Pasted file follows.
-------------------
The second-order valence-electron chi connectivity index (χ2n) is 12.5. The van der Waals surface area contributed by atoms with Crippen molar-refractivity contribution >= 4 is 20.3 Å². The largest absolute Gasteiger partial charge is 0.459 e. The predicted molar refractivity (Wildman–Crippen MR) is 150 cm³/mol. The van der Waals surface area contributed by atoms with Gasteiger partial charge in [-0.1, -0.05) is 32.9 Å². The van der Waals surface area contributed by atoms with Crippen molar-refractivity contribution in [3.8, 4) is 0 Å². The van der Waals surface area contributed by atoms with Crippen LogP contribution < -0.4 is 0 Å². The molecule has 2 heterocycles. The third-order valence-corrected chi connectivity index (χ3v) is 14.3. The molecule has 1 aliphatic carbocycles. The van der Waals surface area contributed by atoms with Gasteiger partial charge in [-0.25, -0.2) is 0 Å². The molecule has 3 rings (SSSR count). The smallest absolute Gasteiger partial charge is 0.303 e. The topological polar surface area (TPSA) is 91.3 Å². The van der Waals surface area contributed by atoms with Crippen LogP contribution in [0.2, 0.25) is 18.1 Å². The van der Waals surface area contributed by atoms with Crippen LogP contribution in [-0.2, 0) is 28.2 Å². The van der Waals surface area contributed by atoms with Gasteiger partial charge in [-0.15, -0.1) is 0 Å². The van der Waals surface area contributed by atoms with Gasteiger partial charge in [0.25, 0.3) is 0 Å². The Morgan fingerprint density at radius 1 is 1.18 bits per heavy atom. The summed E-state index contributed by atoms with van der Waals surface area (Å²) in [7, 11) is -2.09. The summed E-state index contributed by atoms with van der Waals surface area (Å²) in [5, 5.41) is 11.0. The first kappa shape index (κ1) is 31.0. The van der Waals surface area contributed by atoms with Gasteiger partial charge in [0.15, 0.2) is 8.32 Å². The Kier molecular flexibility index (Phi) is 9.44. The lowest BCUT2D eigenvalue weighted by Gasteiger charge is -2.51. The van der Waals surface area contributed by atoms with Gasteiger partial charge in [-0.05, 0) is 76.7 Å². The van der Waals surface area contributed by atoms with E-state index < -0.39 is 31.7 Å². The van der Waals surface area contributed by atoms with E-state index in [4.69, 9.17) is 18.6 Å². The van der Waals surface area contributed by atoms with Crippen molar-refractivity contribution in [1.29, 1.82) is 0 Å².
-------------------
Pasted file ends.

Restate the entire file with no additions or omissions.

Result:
The second-order valence-electron chi connectivity index (χ2n) is 12.5. The van der Waals surface area contributed by atoms with Crippen molar-refractivity contribution >= 4 is 20.3 Å². The largest absolute Gasteiger partial charge is 0.459 e. The predicted molar refractivity (Wildman–Crippen MR) is 150 cm³/mol. The van der Waals surface area contributed by atoms with Gasteiger partial charge in [-0.1, -0.05) is 32.9 Å². The van der Waals surface area contributed by atoms with Crippen molar-refractivity contribution in [3.8, 4) is 0 Å². The van der Waals surface area contributed by atoms with Crippen LogP contribution < -0.4 is 0 Å². The molecule has 2 heterocycles. The third-order valence-corrected chi connectivity index (χ3v) is 14.3. The molecule has 1 aliphatic carbocycles. The van der Waals surface area contributed by atoms with Gasteiger partial charge in [-0.25, -0.2) is 0 Å². The molecule has 3 rings (SSSR count). The smallest absolute Gasteiger partial charge is 0.303 e. The topological polar surface area (TPSA) is 91.3 Å². The van der Waals surface area contributed by atoms with Crippen LogP contribution in [0.2, 0.25) is 18.1 Å². The van der Waals surface area contributed by atoms with Crippen LogP contribution in [-0.2, 0) is 28.2 Å². The van der Waals surface area contributed by atoms with Gasteiger partial charge in [-0.15, -0.1) is 0 Å². The van der Waals surface area contributed by atoms with Gasteiger partial charge in [0.25, 0.3) is 0 Å². The Morgan fingerprint density at radius 1 is 1.18 bits per heavy atom. The summed E-state index contributed by atoms with van der Waals surface area (Å²) in [7, 11) is -2.09. The summed E-state index contributed by atoms with van der Waals surface area (Å²) in [5, 5.41) is 11.0. The first kappa shape index (κ1) is 31.0. The van der Waals surface area contributed by atoms with Gasteiger partial charge in [0.15, 0.2) is 8.32 Å². The Kier molecular flexibility index (Phi) is 9.44. The lowest BCUT2D eigenvalue weighted by Gasteiger charge is -2.51. The van der Waals surface area contributed by atoms with Gasteiger partial charge in [-0.05, 0) is 76.7 Å². The van der Waals surface area contributed by atoms with E-state index < -0.39 is 31.7 Å². The van der Waals surface area contributed by atoms with E-state index in [4.69, 9.17) is 18.6 Å². The van der Waals surface area contributed by atoms with Crippen molar-refractivity contribution in [1.29, 1.82) is 0 Å².